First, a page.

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Friday, 07 May 2021 12:04

What Does it Mean to ‘Total’ a Vehicle?

Written by Gary Wickert, Claims Journal

Index

...there will be no branded title if an insurance company’s definition of “total loss” is different from that of the DMV’s threshold requirement for a branded title, or when the owner of the vehicle is a self-insured company, such as a fleet or a rental car company.

 

Salvage vehicles which are repaired and the “salvage title” is removed or replaced with a “rebuilt salvage” brand so that a buyer knows that the vehicle has been purchased as salvage, repaired, passed an inspection and has been deemed as safe to drive.

 

While the procedure varies slightly from state to state, the insurance company will typically take ownership of the totaled vehicle, known as “salvage," and may obtain a “salvage title” for the vehicle.

 

After it pays its insured the pre-loss ACV of the vehicle and forwards the certificate of ownership, license plates and a required fee to the DMV, the DMV then issues a Salvage Certificate for the vehicle. In some cases, the vehicle is repaired, re-registered with the DMV, and then classified as a “revived salvage” or “salvaged” vehicle.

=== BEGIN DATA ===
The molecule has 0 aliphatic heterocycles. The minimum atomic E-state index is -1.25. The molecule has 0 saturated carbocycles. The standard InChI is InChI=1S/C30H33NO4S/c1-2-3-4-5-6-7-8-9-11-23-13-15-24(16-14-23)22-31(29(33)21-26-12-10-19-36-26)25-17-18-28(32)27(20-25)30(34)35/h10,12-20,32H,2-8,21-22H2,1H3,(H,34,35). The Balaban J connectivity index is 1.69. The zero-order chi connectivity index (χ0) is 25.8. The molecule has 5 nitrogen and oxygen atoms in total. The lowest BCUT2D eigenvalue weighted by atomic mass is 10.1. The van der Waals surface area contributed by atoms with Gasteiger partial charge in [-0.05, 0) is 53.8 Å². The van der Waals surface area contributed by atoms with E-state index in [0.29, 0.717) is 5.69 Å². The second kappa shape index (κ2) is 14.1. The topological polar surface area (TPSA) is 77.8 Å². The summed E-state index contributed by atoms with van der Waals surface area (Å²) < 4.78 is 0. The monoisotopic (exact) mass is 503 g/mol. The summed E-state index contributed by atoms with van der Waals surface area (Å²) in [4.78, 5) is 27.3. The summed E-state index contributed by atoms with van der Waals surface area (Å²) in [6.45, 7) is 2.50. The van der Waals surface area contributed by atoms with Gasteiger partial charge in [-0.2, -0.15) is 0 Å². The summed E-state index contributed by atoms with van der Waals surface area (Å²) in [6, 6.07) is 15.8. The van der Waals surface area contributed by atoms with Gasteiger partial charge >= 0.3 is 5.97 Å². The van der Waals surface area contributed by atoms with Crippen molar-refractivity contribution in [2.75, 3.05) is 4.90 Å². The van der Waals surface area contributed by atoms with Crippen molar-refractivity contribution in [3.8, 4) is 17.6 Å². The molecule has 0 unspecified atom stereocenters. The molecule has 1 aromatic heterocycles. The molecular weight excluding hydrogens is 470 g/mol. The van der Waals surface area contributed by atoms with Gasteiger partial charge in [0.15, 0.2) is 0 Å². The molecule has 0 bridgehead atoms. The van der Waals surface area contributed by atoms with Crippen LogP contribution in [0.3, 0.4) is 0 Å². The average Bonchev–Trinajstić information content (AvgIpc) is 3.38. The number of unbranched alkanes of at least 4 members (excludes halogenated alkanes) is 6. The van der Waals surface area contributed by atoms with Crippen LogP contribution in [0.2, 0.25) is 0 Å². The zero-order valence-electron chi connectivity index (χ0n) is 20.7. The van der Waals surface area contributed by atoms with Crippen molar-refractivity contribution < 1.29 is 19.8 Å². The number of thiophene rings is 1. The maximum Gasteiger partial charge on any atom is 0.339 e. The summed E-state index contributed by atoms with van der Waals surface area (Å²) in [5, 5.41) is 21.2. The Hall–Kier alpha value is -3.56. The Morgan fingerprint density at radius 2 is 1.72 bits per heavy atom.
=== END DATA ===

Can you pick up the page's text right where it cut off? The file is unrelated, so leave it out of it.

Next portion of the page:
Of course, if the insured wants to keep the “totaled” vehicle, the insurance company will deduct the value of the salvage from the claim payment.

 

The detailed laws and regulations regarding whether a vehicle is considered a total loss and what sort of branding or titling requirements follow are in place in order to avoid fraud which often occurs when total loss vehicles do not get classified as salvage by insurers and other sellers or are not appropriately branded, and are not properly and swiftly reported into the appropriate state and federal databases by those entities, such as auto auctions that are handling the vehicles prior to their being offered for resale.

 

Unscrupulous buyers of salvage vehicles often take advantage of an undocumented damage status to then offer these cars for resale to an unsuspecting public, including instances of title-skipping, where the seller---which in many cases is a major insurance company or salvage auction company, but also can include...